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If you don't vote, you lose bigly

Fri, 4 Dec 2020 Source: Kwaku Antwi-Boasiako

Ghanaians go to the polls on December 7, 2020 to elect a President and 275 Members of Parliament. I have heard a few people who have said they will not vote, for one reason or the other. I have a simple for message for all such people: If you don’t vote, you lose bigly! I want to focus this short piece on the presidential election.

In a Ghanaian presidential election, every single vote counts. The 1992 Constitution provides in Article 63(3) that, “A person shall not be elected as President of Ghana unless at the presidential election the number of votes cast in his favour is more than fifty per cent of the total number of valid votes cast at the election.” Voting in Ghana is not compulsory, unlike in countries such as Australia. On the other hand, the validity of our presidential elections is not based on voter turnout.

In Ghana, even if 3 people show up to vote, there will be a President, so long as one candidate secures “more than fifty per cent of the total number of valid votes cast at the election”. If you decide not to vote on December 7, that is your right. However, the rest of us will go and choose a President for you and the rest of the country.

Why does your vote count?

In the 2008 runoff presidential election, late President John Atta Mills beat current President Akufo-Addo by 40,586 votes! If the 2020 presidential election happens to be very close, your vote could be very significant for the winning candidate. Whoever is your preferred candidate, your decision to not join the queue and vote could mean a win or loss for that candidate.

You may think you are just a single voter, but what if 41,000 other voters think just like you and also decide not to vote?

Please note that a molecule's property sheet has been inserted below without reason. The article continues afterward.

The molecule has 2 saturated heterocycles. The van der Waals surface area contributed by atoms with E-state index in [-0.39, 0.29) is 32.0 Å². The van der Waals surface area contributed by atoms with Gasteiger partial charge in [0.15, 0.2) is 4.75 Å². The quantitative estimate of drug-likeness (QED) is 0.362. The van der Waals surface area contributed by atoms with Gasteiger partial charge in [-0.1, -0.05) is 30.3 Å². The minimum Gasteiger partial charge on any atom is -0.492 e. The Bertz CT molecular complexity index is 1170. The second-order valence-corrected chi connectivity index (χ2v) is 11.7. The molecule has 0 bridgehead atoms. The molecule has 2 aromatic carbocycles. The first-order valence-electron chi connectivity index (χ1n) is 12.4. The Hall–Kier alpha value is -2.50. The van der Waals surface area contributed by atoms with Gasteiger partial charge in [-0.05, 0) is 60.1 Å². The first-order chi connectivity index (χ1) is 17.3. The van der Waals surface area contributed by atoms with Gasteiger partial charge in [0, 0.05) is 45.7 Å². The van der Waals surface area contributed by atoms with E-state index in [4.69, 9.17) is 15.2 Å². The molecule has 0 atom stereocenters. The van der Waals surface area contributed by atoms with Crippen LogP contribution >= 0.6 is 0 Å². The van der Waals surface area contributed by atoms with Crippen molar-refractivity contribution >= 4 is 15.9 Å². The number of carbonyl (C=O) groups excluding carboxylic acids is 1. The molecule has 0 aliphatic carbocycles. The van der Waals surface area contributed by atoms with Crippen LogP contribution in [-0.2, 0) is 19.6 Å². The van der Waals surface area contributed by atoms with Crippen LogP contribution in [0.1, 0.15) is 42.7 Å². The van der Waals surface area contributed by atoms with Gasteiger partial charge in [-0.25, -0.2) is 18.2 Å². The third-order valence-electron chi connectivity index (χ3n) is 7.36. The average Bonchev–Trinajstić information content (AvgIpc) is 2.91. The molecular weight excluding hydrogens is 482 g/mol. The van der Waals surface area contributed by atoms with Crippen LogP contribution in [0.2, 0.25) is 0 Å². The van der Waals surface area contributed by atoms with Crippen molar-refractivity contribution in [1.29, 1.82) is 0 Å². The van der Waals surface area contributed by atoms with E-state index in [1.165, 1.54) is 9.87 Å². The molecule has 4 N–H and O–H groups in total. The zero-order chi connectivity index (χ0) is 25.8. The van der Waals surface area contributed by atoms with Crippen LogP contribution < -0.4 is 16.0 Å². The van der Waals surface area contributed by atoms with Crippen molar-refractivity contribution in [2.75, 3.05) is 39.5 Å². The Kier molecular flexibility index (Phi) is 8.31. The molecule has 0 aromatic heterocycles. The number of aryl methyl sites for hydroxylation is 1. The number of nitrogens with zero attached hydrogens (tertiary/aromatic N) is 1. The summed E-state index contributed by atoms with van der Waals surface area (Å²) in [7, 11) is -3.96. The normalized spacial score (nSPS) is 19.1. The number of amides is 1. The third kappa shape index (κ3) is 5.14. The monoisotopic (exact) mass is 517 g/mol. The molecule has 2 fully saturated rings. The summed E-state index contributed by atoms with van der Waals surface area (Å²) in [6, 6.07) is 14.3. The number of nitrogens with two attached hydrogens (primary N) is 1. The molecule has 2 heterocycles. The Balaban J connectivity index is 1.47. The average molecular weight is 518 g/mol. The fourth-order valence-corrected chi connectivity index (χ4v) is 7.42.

In the 2016 elections, four million seven hundred and eighty-one thousand four hundred and twenty-eight (4,781,428) registered voters did not vote. You may have been one of them. The difference between winner Akufo-Addo and loser John Mahama was 959,847 votes.

We don’t know who the over four million registered voters who did not vote would have voted for, whether Akufo-Addo or Mahama. What we know is that those who did not vote were almost 5 times the difference between the winner and the loser. Using a non-scientific, linear analysis, given that Mahama got 44.67% of total valid votes cast, possibly over 2 million of those who did not vote could have voted for Mahama and that could have made him President instead of Nana Akufo-Addo.

Are you one of those who sat out the 2016 election instead of joining the queue to vote for Mahama? If so, then you let him down and you also lost bigly!

Big win, big mandate

What if you don’t vote but your candidate still wins? You still lose, because you would be denying your candidate an opportunity to win big and get a big mandate to execute his or her Manifesto promises. Winning big gives any President the confidence that they have a big mandate from the people to execute their promises.

That confidence is critical in any multi-party democracy, especially where you have strong opposition and civil society that are willing to engage and challenge the government every step of the way. And more especially when the government needs to take difficult but necessary decisions. Your vote and the votes of others who support your candidate could give your candidate that big win with a big mandate!

Lose in a strong negotiating position

Even if your candidate loses the election but secures a significant number of votes, the losing candidate will be in a strong negotiating position to force the next government to compromise on certain policies and programmes that may directly or indirectly affect you. In the recent US elections, the fact that President Trump secured over 74 million votes has changed the narrative in post-election media discussions.

Most analysts would now insert a caveat that President-elect Biden cannot ignore the interests of the over 74 million Americans who voted for Trump. You never hear such talk whenever the winner wins by a landslide. So, it is important for you to go out there and vote on Monday, 7 December 2020, even if your candidate will lose.

Columnist: Kwaku Antwi-Boasiako
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